This review contains plot spoilers and is based on the UK preview of the episode.
We'll Take Manhattan
Written by John McKay
Directed by John McKay
Broadcast on BBC Four - 26 January 2012
There's some enjoyment to be had from this BBC Four writer-director project, but it's also frequently flawed. Both Karen Gillan and Aneurin Barnard give spirited performances as Jean Shrimpton and David Bailey respectively – and the camera clearly loves Gillan. Some of the most striking moments revolve around her simply smiling, conveying a sense of pure, spontaneous joy. Spontaneity isn't much in evidence otherwise, especially among the Vogue magazine villains of the piece. Featuring Frances Barber and Helen McCrory, this is something of a reunion for actors who've appeared together in Doctor Who, although as we move from 'Vampires of Venice' to modelling in Manhattan it's Helen McCrory who once again plays the arch baddie, this time one Lady Clare Rendlesham. Writing that sentence pretty much gives the game away: rather than a nuanced historical drama this is a black-and-white world of 'goodies' and 'baddies'. “Bailey”, as he likes to be known, is on the side of the angels, whereas Lady Clare stands for all the old, regimented ways of doing fashion.
There are occasional hints of a less programmatic approach – Bailey is so fixated on his mission to revolutionise the world of fashion photography, for example, that he fails to perceive how much poor Jean is suffering. The photographic image is more important than womanly reality. But such moments of complexity are relatively few, as John McKay's script focuses on a personality clash that's presented as a Key Turning Point In The History Of Popular Culture. Yes, everything feels capitalised and hammered home. Sadly, this is another way in which the drama goes awry: events have to be World-Shattering and History-Defining. So we get a dreadfully clunky caption telling us at the start that “In 1962... there was no such thing as youth culture” before Bailey's brave stand for unorthodox photography. Really? Not in any shape or form? Characters must be hallucinating Cliff Richard and skiffle when these are referred to later on, then.
The Beatles pipe up on the soundtrack near the end, Mary Quant gets a name-check, and we can all rest assured that the swinging sixties are about to seriously swing, thanks in large part to the conflict we've witnessed. I tried imagining this as an episode of Doctor Who where David Bailey takes the Time Lord's role and has to make sure that 1960s history runs on the right track. Oddly, it didn't take much of an imaginative leap, because that's basically the narrative pattern we're given. By trying to zap a zeitgeist down to one fashion shoot, and reducing cultural history to one Great Man – or at least one Great Photographer – We'll Take Manhattan teeters on the edge of self-parody. Youth culture is supposedly born in one fell swoop, and at the very same time fashion is magically democratised for the freedom of future generations. It's almost cultural history as a superhero movie. Only Pentax superpowers can save the world from a finely-stitched, upper class fate.
We'll Take Manhattan also displays some slightly self-defeating direction from John McKay. To give one example: Bailey refuses to take “bloody postcards” of New York, and yet we get a set of picture postcard images of NY – generic polished TV imagery – from McKay. Perhaps this directorial choice is meant to emphasize Bailey's rebelliousness, but such standardised direction instead makes it feel as if Bailey-the-character is trapped inside precisely the sort of thing he's seeking to overturn; pretty, standard-issue New York visuals. And looking at the actual photographs taken by the real David Bailey – many of which are approximated as we go along – it feels as if their TV reconstructions lack the mysterious, momentary play of light that happened at just that instant, at just that point in time. It's not that there's anything obviously wrong or anachronistic about the recons, just that their period drama simulacra bring home to the viewer how futile it is trying to recapture the texture and the presence of a unique moment. Rendered instead as a series of props – teddy; fence; shades – the ineffable is changed into something reproducible. It's another gesture that works firmly against the spirit of McKay's script: a series of images transforming Bailey's timing, flair and artistry into a template for studied emulation. We'll Take Manhattan wants us to fall in love with spontaneity and oppose the rigid repetition of sameness, but it rarely feels spontaneous – with the possible exception of Gillan's smile as it radiantly exceeds the clumsy narrative – and instead often feels just as staged as the Vogue fashion shoots it wants to decry.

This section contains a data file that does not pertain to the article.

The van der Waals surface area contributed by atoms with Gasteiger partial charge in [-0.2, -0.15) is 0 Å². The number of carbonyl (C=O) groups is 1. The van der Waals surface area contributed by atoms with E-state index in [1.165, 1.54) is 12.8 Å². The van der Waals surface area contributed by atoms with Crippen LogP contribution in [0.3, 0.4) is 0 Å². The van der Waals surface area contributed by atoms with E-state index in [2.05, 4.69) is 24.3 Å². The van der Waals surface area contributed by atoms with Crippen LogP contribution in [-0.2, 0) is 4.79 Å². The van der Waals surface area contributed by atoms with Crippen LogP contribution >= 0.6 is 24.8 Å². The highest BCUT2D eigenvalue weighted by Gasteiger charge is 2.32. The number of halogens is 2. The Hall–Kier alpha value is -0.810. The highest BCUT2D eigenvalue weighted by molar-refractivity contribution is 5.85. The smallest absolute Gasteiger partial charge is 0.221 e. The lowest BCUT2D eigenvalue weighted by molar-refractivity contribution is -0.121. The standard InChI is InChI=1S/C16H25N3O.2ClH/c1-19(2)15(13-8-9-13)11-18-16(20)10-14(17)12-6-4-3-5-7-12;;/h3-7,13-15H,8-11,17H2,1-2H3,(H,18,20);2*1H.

Barnard and Gillan both undoubtedly shine here, even if Barnard is lumbered with some “mutton jeff” dialogue that's so bad it's more shockney than mockney. And Helen McCrory evidently relishes her latest turn as a baddie. There are also glimmers of economical, telling dialogue: Shrimpton counters Bailey's extravagant praises of her with an undercutting, insecure sentiment: "don't have any bosoms." And in three simple words ("and the children?") we know that Lady Clare is a wrong 'un. There's a beautiful script hidden under here somewhere, even if it hasn't quite found the right outfit. We'll Take Manhattan is just too lacking in subtlety, replaying rebelliousness as a generic set of ideas and reproducing startling photographic images all too slavishly. For a drama about iconoclasm – shattering those old Vogue icons – this wants to be Big And Important And Iconic a touch too much.